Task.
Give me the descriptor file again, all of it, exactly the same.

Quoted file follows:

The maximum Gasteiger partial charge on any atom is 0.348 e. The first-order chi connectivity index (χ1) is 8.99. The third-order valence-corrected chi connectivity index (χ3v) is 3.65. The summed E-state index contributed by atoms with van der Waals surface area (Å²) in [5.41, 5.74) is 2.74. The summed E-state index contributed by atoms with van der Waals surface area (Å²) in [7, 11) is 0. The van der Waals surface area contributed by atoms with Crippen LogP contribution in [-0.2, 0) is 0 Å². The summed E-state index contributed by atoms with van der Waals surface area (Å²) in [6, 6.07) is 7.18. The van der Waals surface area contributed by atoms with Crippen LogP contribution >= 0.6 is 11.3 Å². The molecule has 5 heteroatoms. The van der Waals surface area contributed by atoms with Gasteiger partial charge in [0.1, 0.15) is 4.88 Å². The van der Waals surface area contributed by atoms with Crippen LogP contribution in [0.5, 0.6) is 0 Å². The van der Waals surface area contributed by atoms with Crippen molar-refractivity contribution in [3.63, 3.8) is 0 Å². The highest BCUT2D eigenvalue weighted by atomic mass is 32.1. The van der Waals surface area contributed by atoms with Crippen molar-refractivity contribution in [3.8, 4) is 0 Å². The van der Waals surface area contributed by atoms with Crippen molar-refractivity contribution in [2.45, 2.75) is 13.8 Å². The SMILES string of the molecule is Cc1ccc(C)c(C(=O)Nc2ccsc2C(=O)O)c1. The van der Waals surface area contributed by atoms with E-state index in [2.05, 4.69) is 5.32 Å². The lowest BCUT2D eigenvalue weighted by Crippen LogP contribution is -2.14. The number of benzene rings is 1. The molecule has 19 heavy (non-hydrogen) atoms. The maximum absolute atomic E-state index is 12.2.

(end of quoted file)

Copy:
The maximum Gasteiger partial charge on any atom is 0.348 e. The first-order chi connectivity index (χ1) is 8.99. The third-order valence-corrected chi connectivity index (χ3v) is 3.65. The summed E-state index contributed by atoms with van der Waals surface area (Å²) in [5.41, 5.74) is 2.74. The summed E-state index contributed by atoms with van der Waals surface area (Å²) in [7, 11) is 0. The van der Waals surface area contributed by atoms with Crippen LogP contribution in [-0.2, 0) is 0 Å². The summed E-state index contributed by atoms with van der Waals surface area (Å²) in [6, 6.07) is 7.18. The van der Waals surface area contributed by atoms with Crippen LogP contribution >= 0.6 is 11.3 Å². The molecule has 5 heteroatoms. The van der Waals surface area contributed by atoms with Gasteiger partial charge in [0.1, 0.15) is 4.88 Å². The van der Waals surface area contributed by atoms with Crippen LogP contribution in [0.5, 0.6) is 0 Å². The van der Waals surface area contributed by atoms with Crippen molar-refractivity contribution in [3.63, 3.8) is 0 Å². The highest BCUT2D eigenvalue weighted by atomic mass is 32.1. The van der Waals surface area contributed by atoms with Crippen molar-refractivity contribution in [3.8, 4) is 0 Å². The van der Waals surface area contributed by atoms with Crippen molar-refractivity contribution in [2.45, 2.75) is 13.8 Å². The SMILES string of the molecule is Cc1ccc(C)c(C(=O)Nc2ccsc2C(=O)O)c1. The van der Waals surface area contributed by atoms with E-state index in [2.05, 4.69) is 5.32 Å². The lowest BCUT2D eigenvalue weighted by Crippen LogP contribution is -2.14. The number of benzene rings is 1. The molecule has 19 heavy (non-hydrogen) atoms. The maximum absolute atomic E-state index is 12.2.